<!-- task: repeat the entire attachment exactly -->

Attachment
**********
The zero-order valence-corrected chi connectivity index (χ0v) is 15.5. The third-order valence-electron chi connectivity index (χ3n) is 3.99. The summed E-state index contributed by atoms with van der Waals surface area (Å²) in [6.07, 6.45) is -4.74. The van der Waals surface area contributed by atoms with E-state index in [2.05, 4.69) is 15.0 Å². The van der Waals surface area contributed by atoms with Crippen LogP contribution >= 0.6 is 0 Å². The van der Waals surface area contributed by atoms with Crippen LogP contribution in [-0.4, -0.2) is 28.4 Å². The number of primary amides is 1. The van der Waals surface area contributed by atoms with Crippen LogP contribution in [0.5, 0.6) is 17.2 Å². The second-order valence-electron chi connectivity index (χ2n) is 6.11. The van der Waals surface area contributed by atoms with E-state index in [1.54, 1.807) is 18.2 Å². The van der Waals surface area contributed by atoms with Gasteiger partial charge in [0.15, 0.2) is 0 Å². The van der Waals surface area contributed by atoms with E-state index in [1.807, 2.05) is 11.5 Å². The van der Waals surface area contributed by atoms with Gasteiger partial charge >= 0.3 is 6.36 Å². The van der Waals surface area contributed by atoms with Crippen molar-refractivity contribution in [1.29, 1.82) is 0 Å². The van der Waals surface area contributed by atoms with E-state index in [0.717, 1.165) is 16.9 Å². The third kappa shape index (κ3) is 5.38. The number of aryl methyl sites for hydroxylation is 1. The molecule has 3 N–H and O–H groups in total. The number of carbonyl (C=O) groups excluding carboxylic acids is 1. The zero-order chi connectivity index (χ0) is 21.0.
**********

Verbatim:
The zero-order valence-corrected chi connectivity index (χ0v) is 15.5. The third-order valence-electron chi connectivity index (χ3n) is 3.99. The summed E-state index contributed by atoms with van der Waals surface area (Å²) in [6.07, 6.45) is -4.74. The van der Waals surface area contributed by atoms with E-state index in [2.05, 4.69) is 15.0 Å². The van der Waals surface area contributed by atoms with Crippen LogP contribution >= 0.6 is 0 Å². The van der Waals surface area contributed by atoms with Crippen LogP contribution in [-0.4, -0.2) is 28.4 Å². The number of primary amides is 1. The van der Waals surface area contributed by atoms with Crippen LogP contribution in [0.5, 0.6) is 17.2 Å². The second-order valence-electron chi connectivity index (χ2n) is 6.11. The van der Waals surface area contributed by atoms with E-state index in [1.54, 1.807) is 18.2 Å². The van der Waals surface area contributed by atoms with Gasteiger partial charge in [0.15, 0.2) is 0 Å². The van der Waals surface area contributed by atoms with E-state index in [1.807, 2.05) is 11.5 Å². The van der Waals surface area contributed by atoms with Gasteiger partial charge >= 0.3 is 6.36 Å². The van der Waals surface area contributed by atoms with Crippen molar-refractivity contribution in [1.29, 1.82) is 0 Å². The van der Waals surface area contributed by atoms with E-state index in [0.717, 1.165) is 16.9 Å². The third kappa shape index (κ3) is 5.38. The number of aryl methyl sites for hydroxylation is 1. The molecule has 3 N–H and O–H groups in total. The number of carbonyl (C=O) groups excluding carboxylic acids is 1. The zero-order chi connectivity index (χ0) is 21.0.